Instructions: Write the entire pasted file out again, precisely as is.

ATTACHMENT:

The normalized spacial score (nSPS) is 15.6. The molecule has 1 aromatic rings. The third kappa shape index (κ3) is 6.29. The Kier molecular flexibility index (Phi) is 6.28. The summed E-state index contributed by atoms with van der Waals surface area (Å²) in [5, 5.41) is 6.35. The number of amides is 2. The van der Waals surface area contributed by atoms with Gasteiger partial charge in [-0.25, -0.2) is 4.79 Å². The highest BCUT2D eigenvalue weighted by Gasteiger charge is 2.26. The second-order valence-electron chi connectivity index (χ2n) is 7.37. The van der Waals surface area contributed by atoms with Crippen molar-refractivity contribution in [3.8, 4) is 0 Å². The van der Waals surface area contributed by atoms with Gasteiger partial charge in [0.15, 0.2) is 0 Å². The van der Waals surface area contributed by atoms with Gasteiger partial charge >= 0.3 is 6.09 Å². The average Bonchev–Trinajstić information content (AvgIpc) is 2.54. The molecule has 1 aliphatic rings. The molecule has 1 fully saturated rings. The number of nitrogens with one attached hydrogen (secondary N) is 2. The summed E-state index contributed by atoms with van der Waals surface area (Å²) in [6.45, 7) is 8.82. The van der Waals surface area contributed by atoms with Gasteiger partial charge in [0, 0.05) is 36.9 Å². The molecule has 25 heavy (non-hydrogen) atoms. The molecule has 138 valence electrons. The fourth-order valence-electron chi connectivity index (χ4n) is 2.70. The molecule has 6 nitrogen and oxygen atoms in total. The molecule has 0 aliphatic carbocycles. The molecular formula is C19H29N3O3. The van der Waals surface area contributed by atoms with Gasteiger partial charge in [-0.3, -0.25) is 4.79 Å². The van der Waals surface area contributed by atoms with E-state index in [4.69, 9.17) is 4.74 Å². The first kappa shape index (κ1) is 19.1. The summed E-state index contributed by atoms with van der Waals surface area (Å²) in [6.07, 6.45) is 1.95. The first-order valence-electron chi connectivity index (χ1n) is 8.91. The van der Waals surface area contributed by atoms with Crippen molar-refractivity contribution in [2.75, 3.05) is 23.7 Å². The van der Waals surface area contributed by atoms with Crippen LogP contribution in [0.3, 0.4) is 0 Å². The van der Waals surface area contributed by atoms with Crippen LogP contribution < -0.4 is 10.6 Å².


The normalized spacial score (nSPS) is 15.6. The molecule has 1 aromatic rings. The third kappa shape index (κ3) is 6.29. The Kier molecular flexibility index (Phi) is 6.28. The summed E-state index contributed by atoms with van der Waals surface area (Å²) in [5, 5.41) is 6.35. The number of amides is 2. The van der Waals surface area contributed by atoms with Gasteiger partial charge in [-0.25, -0.2) is 4.79 Å². The highest BCUT2D eigenvalue weighted by Gasteiger charge is 2.26. The second-order valence-electron chi connectivity index (χ2n) is 7.37. The van der Waals surface area contributed by atoms with Crippen molar-refractivity contribution in [3.8, 4) is 0 Å². The van der Waals surface area contributed by atoms with Gasteiger partial charge in [0.15, 0.2) is 0 Å². The van der Waals surface area contributed by atoms with Gasteiger partial charge >= 0.3 is 6.09 Å². The average Bonchev–Trinajstić information content (AvgIpc) is 2.54. The molecule has 1 aliphatic rings. The molecule has 1 fully saturated rings. The number of nitrogens with one attached hydrogen (secondary N) is 2. The summed E-state index contributed by atoms with van der Waals surface area (Å²) in [6.45, 7) is 8.82. The van der Waals surface area contributed by atoms with Gasteiger partial charge in [0, 0.05) is 36.9 Å². The molecule has 25 heavy (non-hydrogen) atoms. The molecule has 138 valence electrons. The fourth-order valence-electron chi connectivity index (χ4n) is 2.70. The molecule has 6 nitrogen and oxygen atoms in total. The molecule has 0 aliphatic carbocycles. The molecular formula is C19H29N3O3. The van der Waals surface area contributed by atoms with Gasteiger partial charge in [-0.3, -0.25) is 4.79 Å². The van der Waals surface area contributed by atoms with E-state index in [4.69, 9.17) is 4.74 Å². The first kappa shape index (κ1) is 19.1. The summed E-state index contributed by atoms with van der Waals surface area (Å²) in [6.07, 6.45) is 1.95. The first-order valence-electron chi connectivity index (χ1n) is 8.91. The van der Waals surface area contributed by atoms with Crippen molar-refractivity contribution in [2.75, 3.05) is 23.7 Å². The van der Waals surface area contributed by atoms with Crippen LogP contribution in [0.3, 0.4) is 0 Å². The van der Waals surface area contributed by atoms with Crippen LogP contribution < -0.4 is 10.6 Å².